Under a tin shed in Manns Harbor, N.C., with no power or plumbing, Paul Spencer in 1996 founded Spencer Yachts. Today, his Wanchese, N.C., company builds handsome custom sportfishing boats from 37 to 87 feet, blending Carolina flare with Florida styling, and ranging from $1.3 million to $9 million (www.spenceryachtsinc.com).
Spencer stays on boatbuilding’s cutting edge, using lightweight composite core materials and the latest in propulsion technologies. He has built an 87-foot boat with four pod drives and joystick helm control. The company, which employs about 125 workers, also has built a few 37-foot, twin-outboard express fishing boats.
Spencer, 56, grew up in the sportfishing world around Oregon Inlet, N.C., working as a deck mate in his teens. He received a captain’s license when he was 20 and sold the first boat he built — one meant for personal use — before he’d even finished it.
In this interview, he talks about his passion for boats, fishing and speed; his appreciation for efficiency and a smooth ride; and a new 26-foot center console he is building. Three of his five children — Stacey, Cliff and Daniel — work in the business, which includes repair and maintenance, a metal fabrication shop and brokerage. Spencer lives in Manteo, N.C., with his wife, Shelly.
Q: What role do you think pod propulsion and joystick technology will play in the next few years at Spencer?
A: I always think there is a better way to build a mousetrap, and I am always looking for that. It has been fun working with some of the new technology out there. You have to be willing to be part of the learning curve. Of course, you don’t want something that’s a total disaster. I think the pods so far have done pretty well. They have added another dimension to boat handling and efficiency. They give us more speed. They don’t have them for the big boats yet. I shouldn’t say that because we have a Spencer 87 with four pods. I am not saying everyone should go with pods, but they don’t scare me. We build 10 or 12 different variations of pod-driven boats now, and I would consider them basically a success. There is a learning curve for each and every one. People by nature are scared of new stuff.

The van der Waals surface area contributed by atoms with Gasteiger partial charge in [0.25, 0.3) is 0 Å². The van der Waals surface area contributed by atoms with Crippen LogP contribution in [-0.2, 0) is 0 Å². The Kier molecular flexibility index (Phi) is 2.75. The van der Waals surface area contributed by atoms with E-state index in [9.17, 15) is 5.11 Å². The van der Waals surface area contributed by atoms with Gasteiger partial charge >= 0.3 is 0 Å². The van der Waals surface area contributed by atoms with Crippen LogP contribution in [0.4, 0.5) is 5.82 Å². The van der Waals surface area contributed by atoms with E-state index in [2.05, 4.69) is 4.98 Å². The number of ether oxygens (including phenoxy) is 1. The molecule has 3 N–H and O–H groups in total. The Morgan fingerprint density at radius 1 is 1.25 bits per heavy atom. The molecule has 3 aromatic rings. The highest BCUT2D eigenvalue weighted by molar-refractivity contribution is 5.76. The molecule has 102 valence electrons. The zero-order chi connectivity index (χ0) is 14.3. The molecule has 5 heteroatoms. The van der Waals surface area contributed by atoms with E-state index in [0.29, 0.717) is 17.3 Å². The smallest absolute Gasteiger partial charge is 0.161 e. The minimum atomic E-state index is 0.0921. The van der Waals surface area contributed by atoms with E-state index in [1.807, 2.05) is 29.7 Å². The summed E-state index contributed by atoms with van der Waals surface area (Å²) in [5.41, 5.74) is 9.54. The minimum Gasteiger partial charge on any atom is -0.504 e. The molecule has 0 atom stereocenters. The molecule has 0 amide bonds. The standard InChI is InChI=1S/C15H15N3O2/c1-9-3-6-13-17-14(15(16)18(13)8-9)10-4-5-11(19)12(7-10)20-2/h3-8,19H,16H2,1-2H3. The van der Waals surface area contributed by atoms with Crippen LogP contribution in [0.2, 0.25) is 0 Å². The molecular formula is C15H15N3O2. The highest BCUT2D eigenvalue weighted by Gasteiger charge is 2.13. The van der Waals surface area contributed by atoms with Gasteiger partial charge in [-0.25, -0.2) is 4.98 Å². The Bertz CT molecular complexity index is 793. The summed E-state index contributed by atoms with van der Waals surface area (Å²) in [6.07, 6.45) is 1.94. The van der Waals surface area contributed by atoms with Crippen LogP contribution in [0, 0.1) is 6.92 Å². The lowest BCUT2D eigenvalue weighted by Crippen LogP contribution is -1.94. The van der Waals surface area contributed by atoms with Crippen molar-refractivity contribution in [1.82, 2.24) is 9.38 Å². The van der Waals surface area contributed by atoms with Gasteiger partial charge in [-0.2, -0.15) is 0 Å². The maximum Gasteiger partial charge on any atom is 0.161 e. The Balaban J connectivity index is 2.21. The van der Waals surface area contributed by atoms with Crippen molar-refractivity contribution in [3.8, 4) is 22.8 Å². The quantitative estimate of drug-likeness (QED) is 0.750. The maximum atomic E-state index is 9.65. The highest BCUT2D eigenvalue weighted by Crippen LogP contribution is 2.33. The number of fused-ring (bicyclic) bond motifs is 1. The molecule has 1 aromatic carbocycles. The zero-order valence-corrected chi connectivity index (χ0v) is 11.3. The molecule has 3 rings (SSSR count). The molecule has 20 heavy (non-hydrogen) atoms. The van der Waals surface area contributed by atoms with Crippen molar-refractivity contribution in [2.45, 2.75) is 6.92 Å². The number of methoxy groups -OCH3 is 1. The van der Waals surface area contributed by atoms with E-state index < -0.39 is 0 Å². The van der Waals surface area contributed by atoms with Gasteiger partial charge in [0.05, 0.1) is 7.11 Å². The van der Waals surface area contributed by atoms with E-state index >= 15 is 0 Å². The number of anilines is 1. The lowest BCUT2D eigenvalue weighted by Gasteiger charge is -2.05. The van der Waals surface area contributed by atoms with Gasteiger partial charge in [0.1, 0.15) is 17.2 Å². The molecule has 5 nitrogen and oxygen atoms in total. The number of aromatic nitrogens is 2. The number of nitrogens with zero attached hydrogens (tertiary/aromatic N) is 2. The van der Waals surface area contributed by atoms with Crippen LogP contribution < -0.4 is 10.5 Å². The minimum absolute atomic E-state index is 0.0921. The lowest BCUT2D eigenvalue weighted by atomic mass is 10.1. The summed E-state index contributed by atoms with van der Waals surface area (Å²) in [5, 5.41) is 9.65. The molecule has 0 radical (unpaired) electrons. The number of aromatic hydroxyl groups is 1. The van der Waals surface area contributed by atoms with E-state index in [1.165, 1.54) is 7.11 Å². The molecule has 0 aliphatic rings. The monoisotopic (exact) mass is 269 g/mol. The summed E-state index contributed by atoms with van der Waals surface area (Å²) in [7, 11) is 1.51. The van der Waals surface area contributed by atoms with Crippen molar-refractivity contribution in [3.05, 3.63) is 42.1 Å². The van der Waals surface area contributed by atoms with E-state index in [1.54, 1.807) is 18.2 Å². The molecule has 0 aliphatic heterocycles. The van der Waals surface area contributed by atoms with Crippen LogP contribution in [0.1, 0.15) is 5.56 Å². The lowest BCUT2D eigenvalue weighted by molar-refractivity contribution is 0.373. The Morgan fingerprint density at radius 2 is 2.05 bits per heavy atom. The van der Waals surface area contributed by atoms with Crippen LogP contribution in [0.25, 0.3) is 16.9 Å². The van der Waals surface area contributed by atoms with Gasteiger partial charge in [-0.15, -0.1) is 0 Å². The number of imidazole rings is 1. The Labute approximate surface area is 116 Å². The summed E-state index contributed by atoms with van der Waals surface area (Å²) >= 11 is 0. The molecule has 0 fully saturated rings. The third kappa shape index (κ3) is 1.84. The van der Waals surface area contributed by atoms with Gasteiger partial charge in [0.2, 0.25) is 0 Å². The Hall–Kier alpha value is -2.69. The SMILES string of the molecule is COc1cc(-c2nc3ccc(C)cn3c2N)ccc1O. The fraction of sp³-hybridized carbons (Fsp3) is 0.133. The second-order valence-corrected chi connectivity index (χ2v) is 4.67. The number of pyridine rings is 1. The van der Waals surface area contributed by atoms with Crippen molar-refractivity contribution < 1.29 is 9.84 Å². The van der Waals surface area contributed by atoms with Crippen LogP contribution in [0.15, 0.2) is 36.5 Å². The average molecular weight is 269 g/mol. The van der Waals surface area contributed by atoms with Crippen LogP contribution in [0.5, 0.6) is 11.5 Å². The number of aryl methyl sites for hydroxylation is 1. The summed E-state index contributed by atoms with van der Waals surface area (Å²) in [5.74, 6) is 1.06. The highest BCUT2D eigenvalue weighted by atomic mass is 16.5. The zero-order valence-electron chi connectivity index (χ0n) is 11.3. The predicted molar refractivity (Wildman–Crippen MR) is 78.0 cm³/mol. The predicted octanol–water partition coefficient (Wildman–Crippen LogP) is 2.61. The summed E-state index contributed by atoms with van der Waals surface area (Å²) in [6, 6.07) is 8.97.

Q: Describe the 87, which I believe is the largest boat you’ve built.
A: The 87-footer has four Cats with new ZF pods. This customer is not afraid to step out and do something different. He owned a 76 Spencer. Our target was to build something bigger, faster and because he is a fisherman more maneuverable. The pods gave us the maneuverability and more efficiency. The 76 cruised at 32 knots, burning 220 gallons per hour. The 87 with pods cruises at the same speed, burning 160 gph — that’s an amazing gain in efficiency.
Q: Is weight or drag a drawback for pods?
A: I don’t see the extra weight being an issue because you are eliminating shafts and rudders and other equipment that goes along with inboards. Plus the LCG (longitudinal center of gravity) of the boat moves aft, and the boat performs better.